The default may not be safe.
Over the years, as I’ve installed Windows repeatedly on new machines, test machines, and more, I’ve slowly adapted to accepting the default settings rather than re-applying a large number of customizations over and over.
The vast majority of Windows default settings boil down to a matter of personal preference. There’s one setting, though, that I and many other security-conscious folks feel Microsoft continues to get wrong. It’s a setting you should check right away.
You don’t want Windows File Explorer to “Hide extensions for known file types”.
Become a Patron of Ask Leo! and go ad-free!
Change this setting in Windows File Explorer
Make certain Windows File Explorer’s “Hide extensions for known file types” setting is not checked, or that the “View -> File name extensions” setting is checked. When extensions are hidden, malware authors can make documents appear as something other than they really are — which is malicious.
Why this is so important
An extension is the part of a filename from the last period onward. For example, in picture.jpg, the extension is “.jpg”. For resume.doc, the extension is “.doc”.
File extensions tell Windows what to do with a file when you double-click it (among other things). For example, when you double-click picture.jpg, the file extension tells Windows it should open up your image-viewing program. For resume.doc, it indicates a document-editing program be run.
At any point in time, Windows “knows about” many file extensions, depending on the applications you have installed on your device.
“Hide extensions for known file types” is a setting in Windows File Explorer that makes it hide the file extension portion of the filename. By default, it is on.
Let’s look at a file displayed in Windows File Explorer. Here’s how example.doc appears with “Hide extensions for known file types” unchecked:
And in the default case, with it checked:
You can see that the “.doc” is not displayed. The Type column shows what type of file Windows thinks it is, but the actual extension is hidden from view.
Now let’s use a more sinister example.
When a file named example.doc.exe is shown using Windows default settings, which hide the file extension, it looks like this:
What shows is “example.doc”, even though the filename is really “example.doc.exe“.
You might be tempted to think it’s a .doc file, even though it’s not. It’s an .exe file. The Type column shows the correct type — Application — but the display looks like it’s a .doc file.
The malicious scenario works like this:
- You receive an attachment or download a file named something.doc.exe.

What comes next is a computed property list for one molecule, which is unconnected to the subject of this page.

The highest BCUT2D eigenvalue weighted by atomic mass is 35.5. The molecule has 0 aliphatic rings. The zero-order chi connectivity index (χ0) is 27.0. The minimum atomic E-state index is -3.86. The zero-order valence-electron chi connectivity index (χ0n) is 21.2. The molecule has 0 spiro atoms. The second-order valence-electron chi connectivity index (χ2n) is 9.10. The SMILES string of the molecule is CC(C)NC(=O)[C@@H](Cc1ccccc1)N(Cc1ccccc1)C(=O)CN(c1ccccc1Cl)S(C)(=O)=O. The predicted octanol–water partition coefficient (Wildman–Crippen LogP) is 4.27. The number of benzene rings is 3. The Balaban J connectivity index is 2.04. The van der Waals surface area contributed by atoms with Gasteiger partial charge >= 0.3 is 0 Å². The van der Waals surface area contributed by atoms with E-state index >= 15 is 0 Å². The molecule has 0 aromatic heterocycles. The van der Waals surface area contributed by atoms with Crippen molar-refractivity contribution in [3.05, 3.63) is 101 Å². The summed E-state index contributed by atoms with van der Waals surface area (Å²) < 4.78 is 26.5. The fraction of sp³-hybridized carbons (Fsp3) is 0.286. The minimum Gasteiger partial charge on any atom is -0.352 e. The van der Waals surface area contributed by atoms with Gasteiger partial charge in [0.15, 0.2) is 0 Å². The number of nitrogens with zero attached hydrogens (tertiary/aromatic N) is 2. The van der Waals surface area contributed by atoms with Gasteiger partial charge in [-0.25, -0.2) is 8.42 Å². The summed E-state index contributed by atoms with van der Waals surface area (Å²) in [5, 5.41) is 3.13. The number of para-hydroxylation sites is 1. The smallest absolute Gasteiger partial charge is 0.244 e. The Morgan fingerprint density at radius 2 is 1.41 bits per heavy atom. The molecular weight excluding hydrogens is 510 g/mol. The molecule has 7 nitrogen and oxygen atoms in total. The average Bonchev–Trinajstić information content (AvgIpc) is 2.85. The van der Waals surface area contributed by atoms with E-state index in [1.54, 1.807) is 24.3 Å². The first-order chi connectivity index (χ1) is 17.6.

- You view that file in Windows Explorer and see only something.doc.
- Seeing this, you believe it’s a document and double-click the file to open it.
- The real filename is something.doc.exe. It’s an application, and Windows treats it like a program and runs it.
- The program installs malware on your machine.
The best way to prevent this? Don’t “Hide extensions for known file types”.
That way, the file is revealed for what it truly is.
Let’s change that setting. Where you find it and whether you check or uncheck the box differs depending on your version of Windows.
Changing the setting in Windows 10 & 11
Run Windows Explorer — + E will do — or right-click the Start menu and click File Explorer.
In Windows 10, click on the View menu.
Make sure that “File name extensions” is checked.
In Windows 11, Click on View and then Show.
Make sure that “File name extensions” is checked.
Changing the setting in Windows prior to 10
Run Windows Explorer. If the menu bar is not visible, press and release the ALT key on your keyboard to make it appear.
Click Tools and then Folder Options…
(In Windows 8 File Explorer, there is no Tools menu. Instead, click on the View menu, Options, Change folder and search options to find these options.)
Click the View tab.
Make sure that Hide extensions for known file types is NOT checked. By default, it is.
Always, always keep an eye on filenames and extensions to make sure you’re doing what you think you’re doing, especially when it comes to attachments that arrive via email.
Then, subscribe to Confident Computing for more safety tips like this. Less frustration and more confidence, solutions, answers, and tips in your inbox every week.
Download (right-click, Save-As) (Duration: 6:42 — 6.1MB)
Subscribe: Apple Podcasts | RSS
65 comments on “Windows File Explorer Settings: the Setting You Should Change Right Now”
haha always the first thing I do when I go onto a new/different computer! :D I don’t understand the logic in having them hidden to be honest
This is the first thing I change when I am setting up a new Windows computer, even before installing antivirus.
I agree it’s a mistake on Microsoft’s part.
I always make this change, along with ‘show full path’ or whatever that option is called.
Every time Microsoft “improve” Windows to another version, they hide yet more stuff from the average user. Gone are the days where you can open a folder, and what you see is actually what is there.
It’s the reason more and more computer users have to turn to places like this (which I heartily recommend to my less-than-tech-savvy friends btw).
Yes, as above I did this when I bought my new laptop. I noticed very quicky that the file type was missing. I was used to seeing it.
I always do this on my machines and any customers. Why make life difficult. For good measure make sure that “display full path in title bar” and “display full path in address bar” are also ticked, that way you get to see name, size, type and date modified as well.